"Mickey had to be simple. We had to push out seven hundred feet of film every two weeks. His head was a circle with an oblong circle for a snout. The ears were also circles so they could be drawn the same, no matter how he turned his head. his body was like a pear, and he had a long tail. His legs were pipestems, and we stuck them in large shoes to give him the look of a kid wearing his father's shoes. We didn't want him to have mouse hands, because he was supposed to be more human. So we gave him gloves. Five fingers seemed like too much on such a little figure, so we took away one. There was just one less finger to animate. To provide a little detail, we gave him the two-button pants. There was no mouse hair, or any other frills that would slow down animation."Inkblot Cartoon Style is the cartoon style most prevalent from The Silent Age of Animation. Most historians refer to this as Rubber Hose Animation because characters' arms, legs and pretty much everything else are usually animated as if they were made of rubber tubing and without elbows or knees. In many cartoons in the very late Twenties and early and mid-Thirties, not only does everyone dance to the background music, everything dances to it as well. The style sometimes falls into Accidental Nightmare Fuel territory because of the its tendency toward surrealist humor. Characteristics of Characters of the Inkblot Cartoon Style:
- Black or, less commonly, grey bodies
- White facial masks or muzzles
- Eyes are often Pie-Eyed and conjoined if it's just their muzzle that is white. Or simply Black Bead Eyes.
- Black noses
- Rubber Hose Limbs
- Four-Fingered Hands
- White Gloves, which make the hands show up more easily.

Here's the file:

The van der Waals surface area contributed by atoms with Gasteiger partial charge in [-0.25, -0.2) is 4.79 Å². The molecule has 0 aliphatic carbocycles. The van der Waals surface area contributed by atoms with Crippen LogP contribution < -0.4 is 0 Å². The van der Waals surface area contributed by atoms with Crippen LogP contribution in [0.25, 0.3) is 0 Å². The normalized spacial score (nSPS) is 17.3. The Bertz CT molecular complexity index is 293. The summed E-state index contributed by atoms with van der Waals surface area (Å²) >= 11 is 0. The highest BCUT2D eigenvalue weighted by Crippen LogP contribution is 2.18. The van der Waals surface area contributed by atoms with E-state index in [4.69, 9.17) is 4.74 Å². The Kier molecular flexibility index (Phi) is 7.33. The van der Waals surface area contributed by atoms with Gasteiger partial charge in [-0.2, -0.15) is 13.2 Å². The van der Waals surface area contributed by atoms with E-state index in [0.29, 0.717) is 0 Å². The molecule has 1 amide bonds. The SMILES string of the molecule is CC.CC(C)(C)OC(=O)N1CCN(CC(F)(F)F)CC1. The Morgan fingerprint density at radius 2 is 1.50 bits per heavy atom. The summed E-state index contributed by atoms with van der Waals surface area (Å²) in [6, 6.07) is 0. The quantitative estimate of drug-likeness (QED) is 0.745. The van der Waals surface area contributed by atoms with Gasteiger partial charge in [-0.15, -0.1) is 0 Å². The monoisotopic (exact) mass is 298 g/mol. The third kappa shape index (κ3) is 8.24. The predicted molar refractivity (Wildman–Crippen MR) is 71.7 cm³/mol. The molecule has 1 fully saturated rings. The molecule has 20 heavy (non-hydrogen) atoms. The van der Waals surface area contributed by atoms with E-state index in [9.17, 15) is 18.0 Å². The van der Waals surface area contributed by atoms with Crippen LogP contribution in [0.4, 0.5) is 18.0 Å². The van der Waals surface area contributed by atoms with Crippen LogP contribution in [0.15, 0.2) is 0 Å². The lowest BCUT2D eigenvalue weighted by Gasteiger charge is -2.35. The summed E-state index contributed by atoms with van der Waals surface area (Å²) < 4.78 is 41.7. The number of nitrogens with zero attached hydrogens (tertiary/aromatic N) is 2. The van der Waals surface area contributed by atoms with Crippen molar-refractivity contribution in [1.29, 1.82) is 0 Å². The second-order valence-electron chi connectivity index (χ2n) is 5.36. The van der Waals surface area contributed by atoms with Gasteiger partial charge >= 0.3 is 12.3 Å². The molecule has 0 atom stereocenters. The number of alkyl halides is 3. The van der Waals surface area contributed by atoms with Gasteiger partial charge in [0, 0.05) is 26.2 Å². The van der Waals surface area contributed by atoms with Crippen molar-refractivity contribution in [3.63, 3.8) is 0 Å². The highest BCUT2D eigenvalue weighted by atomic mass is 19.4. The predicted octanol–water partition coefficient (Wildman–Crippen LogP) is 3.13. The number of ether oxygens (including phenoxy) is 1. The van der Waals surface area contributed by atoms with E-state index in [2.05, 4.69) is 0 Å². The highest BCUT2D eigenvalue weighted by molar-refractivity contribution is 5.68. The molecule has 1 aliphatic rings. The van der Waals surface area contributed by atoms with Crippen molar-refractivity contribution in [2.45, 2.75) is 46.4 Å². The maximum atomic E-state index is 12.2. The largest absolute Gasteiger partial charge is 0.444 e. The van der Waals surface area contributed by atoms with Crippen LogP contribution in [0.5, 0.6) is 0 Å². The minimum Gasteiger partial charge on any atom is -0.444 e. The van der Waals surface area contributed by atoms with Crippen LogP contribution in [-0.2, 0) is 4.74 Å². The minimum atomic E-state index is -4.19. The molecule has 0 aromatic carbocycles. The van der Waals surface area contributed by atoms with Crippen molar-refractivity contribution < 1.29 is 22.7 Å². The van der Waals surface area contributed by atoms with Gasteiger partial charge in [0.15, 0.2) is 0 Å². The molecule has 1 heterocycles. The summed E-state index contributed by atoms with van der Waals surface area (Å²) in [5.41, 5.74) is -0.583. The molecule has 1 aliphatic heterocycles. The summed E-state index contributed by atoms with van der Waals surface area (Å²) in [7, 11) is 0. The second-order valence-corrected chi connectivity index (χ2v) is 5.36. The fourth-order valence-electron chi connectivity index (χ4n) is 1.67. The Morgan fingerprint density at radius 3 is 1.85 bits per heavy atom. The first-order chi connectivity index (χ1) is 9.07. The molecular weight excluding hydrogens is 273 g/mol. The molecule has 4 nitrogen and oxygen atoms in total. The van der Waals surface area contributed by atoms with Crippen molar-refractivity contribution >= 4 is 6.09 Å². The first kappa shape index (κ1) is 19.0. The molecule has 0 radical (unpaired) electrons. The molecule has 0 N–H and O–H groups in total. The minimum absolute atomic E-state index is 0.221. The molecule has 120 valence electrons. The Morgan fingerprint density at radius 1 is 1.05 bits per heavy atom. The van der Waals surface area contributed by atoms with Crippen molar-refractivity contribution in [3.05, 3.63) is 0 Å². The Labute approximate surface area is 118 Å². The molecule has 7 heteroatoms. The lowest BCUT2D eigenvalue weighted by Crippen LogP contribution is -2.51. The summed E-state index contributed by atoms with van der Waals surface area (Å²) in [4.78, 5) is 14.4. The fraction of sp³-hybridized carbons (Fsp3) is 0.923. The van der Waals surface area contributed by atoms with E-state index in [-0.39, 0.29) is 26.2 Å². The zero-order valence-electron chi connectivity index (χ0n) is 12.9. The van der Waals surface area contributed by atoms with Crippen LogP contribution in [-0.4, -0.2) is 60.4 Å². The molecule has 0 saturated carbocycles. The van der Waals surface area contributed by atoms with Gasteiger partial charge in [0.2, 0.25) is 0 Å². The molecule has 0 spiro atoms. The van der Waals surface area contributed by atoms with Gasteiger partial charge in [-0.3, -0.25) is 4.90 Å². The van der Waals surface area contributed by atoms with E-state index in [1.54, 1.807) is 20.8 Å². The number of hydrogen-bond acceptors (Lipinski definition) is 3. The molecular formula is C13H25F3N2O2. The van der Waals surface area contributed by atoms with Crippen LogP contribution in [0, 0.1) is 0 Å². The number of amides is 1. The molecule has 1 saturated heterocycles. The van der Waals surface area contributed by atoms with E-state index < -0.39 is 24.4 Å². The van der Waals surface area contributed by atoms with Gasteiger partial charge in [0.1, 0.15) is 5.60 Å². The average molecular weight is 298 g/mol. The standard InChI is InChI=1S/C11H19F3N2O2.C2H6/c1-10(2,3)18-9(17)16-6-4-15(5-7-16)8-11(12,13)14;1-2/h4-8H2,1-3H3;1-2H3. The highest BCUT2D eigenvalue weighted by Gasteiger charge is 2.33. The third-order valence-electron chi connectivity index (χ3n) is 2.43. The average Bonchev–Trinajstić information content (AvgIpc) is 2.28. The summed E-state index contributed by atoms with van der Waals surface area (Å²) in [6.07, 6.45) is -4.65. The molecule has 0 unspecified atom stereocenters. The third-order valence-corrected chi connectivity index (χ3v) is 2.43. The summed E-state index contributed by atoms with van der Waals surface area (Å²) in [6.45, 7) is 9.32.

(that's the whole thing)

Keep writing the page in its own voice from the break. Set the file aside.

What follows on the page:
- White paws, typically both back paws/feet and front paws/hands, if not a human. They have a function very similar to that of White Gloves.
- The main character is often a Captain Ersatz or an Expy.
- The main character is often a Cartoon Creature or has an Informed Species.
Examples from the 1930s and earlier:
- Felix the Cat, created in 1919.
- The earliest Disney characters are, or at least were, this.
- Looney Tunes:
- Bosko, the Talk-Ink Kid & Honey from the earliest cartoons. Even though they look more like dog/cat crosses in Tiny Toon Adventures, they are still drawn in this style.
- Piggy and Fluffy, Goopy Geer, Foxy and Roxy, Buddy and Cookie, Wilbur the cat, and Beans the cat.
- Goopy's fur is white in his original cartoons, unlike in his Tiny Toon Adventures appearance in which he's black-furred.
- Many Merrie Melodies (which, unlike Looney Tunes, didn't have a regular cast)
- Betty Boop and Bimbo are both quite rubbery, even though Betty looks a lot more shapely.
- The Popeye cartoons of The Thirties are this, especially with the characters' eyes and Olive Oyl's Rubber Hose Limbs.
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Anime & Manga
- In episode 8 of Little Witch Academia, Sucy's memories are all drawn in this style.
- The music video for "The Ghost of Stephen Foster" by Squirrel Nut Zippers is done in this style, with look-alikes of Buddy and Cookie being tormented by ghosts at the Hotel Paradise.
- The music video for Moby and the Void Pacific Choir's "Are You Lost in the World Like Me?" An apparently ironic choice, since the video is actually a critique on modern social media.
- The music video for "The Story of O.J." by Jay-Z has this style.
- Peacock from Skullgirls watched cartoons from this era when younger, so her character design, unlike the Animesque style of the rest of the cast, is inspired from this style. Paying close attention will reveal that what appear to be Black Bead Eyes are actually empty eye sockets.
- Game & Watch from Super Smash Bros.
- Sonic the Hedgehog, especially his original look.
- The indie title Cuphead is all about this visually. The animation was even all hand-drawn on cels!